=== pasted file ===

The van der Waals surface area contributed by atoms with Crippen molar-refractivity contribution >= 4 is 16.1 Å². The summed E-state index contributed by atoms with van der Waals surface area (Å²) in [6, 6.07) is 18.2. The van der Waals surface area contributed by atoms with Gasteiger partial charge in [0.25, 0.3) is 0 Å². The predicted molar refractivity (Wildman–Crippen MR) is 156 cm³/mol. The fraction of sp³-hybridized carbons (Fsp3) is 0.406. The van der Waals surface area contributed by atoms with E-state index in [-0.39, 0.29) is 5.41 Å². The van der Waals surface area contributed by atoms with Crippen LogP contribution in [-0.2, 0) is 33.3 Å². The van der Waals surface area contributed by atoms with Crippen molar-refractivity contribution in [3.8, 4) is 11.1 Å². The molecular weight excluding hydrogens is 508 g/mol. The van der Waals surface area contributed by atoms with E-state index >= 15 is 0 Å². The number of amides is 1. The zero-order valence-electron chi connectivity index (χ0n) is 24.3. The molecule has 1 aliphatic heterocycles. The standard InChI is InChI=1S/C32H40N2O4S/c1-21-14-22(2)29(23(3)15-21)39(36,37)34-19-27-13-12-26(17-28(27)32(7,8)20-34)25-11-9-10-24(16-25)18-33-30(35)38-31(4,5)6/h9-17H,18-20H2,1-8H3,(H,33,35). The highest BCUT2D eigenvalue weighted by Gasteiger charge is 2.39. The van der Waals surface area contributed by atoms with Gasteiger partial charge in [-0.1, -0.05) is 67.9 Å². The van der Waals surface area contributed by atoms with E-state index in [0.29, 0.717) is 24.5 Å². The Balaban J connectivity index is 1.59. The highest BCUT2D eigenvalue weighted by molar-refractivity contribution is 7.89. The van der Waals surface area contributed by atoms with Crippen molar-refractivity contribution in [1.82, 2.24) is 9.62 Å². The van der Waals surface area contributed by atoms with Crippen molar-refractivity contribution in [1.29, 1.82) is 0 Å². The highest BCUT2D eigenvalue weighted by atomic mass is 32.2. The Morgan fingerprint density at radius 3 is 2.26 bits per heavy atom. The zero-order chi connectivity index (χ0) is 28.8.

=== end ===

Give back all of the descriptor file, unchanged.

The van der Waals surface area contributed by atoms with Crippen molar-refractivity contribution >= 4 is 16.1 Å². The summed E-state index contributed by atoms with van der Waals surface area (Å²) in [6, 6.07) is 18.2. The van der Waals surface area contributed by atoms with Gasteiger partial charge in [0.25, 0.3) is 0 Å². The predicted molar refractivity (Wildman–Crippen MR) is 156 cm³/mol. The fraction of sp³-hybridized carbons (Fsp3) is 0.406. The van der Waals surface area contributed by atoms with E-state index in [-0.39, 0.29) is 5.41 Å². The van der Waals surface area contributed by atoms with Crippen LogP contribution in [-0.2, 0) is 33.3 Å². The van der Waals surface area contributed by atoms with Crippen molar-refractivity contribution in [3.8, 4) is 11.1 Å². The molecular weight excluding hydrogens is 508 g/mol. The van der Waals surface area contributed by atoms with E-state index >= 15 is 0 Å². The number of amides is 1. The zero-order valence-electron chi connectivity index (χ0n) is 24.3. The molecule has 1 aliphatic heterocycles. The standard InChI is InChI=1S/C32H40N2O4S/c1-21-14-22(2)29(23(3)15-21)39(36,37)34-19-27-13-12-26(17-28(27)32(7,8)20-34)25-11-9-10-24(16-25)18-33-30(35)38-31(4,5)6/h9-17H,18-20H2,1-8H3,(H,33,35). The highest BCUT2D eigenvalue weighted by Gasteiger charge is 2.39. The van der Waals surface area contributed by atoms with Gasteiger partial charge in [-0.1, -0.05) is 67.9 Å². The van der Waals surface area contributed by atoms with E-state index in [0.29, 0.717) is 24.5 Å². The Balaban J connectivity index is 1.59. The highest BCUT2D eigenvalue weighted by molar-refractivity contribution is 7.89. The van der Waals surface area contributed by atoms with Crippen molar-refractivity contribution in [1.82, 2.24) is 9.62 Å². The van der Waals surface area contributed by atoms with Crippen molar-refractivity contribution in [1.29, 1.82) is 0 Å². The highest BCUT2D eigenvalue weighted by atomic mass is 32.2. The Morgan fingerprint density at radius 3 is 2.26 bits per heavy atom. The zero-order chi connectivity index (χ0) is 28.8.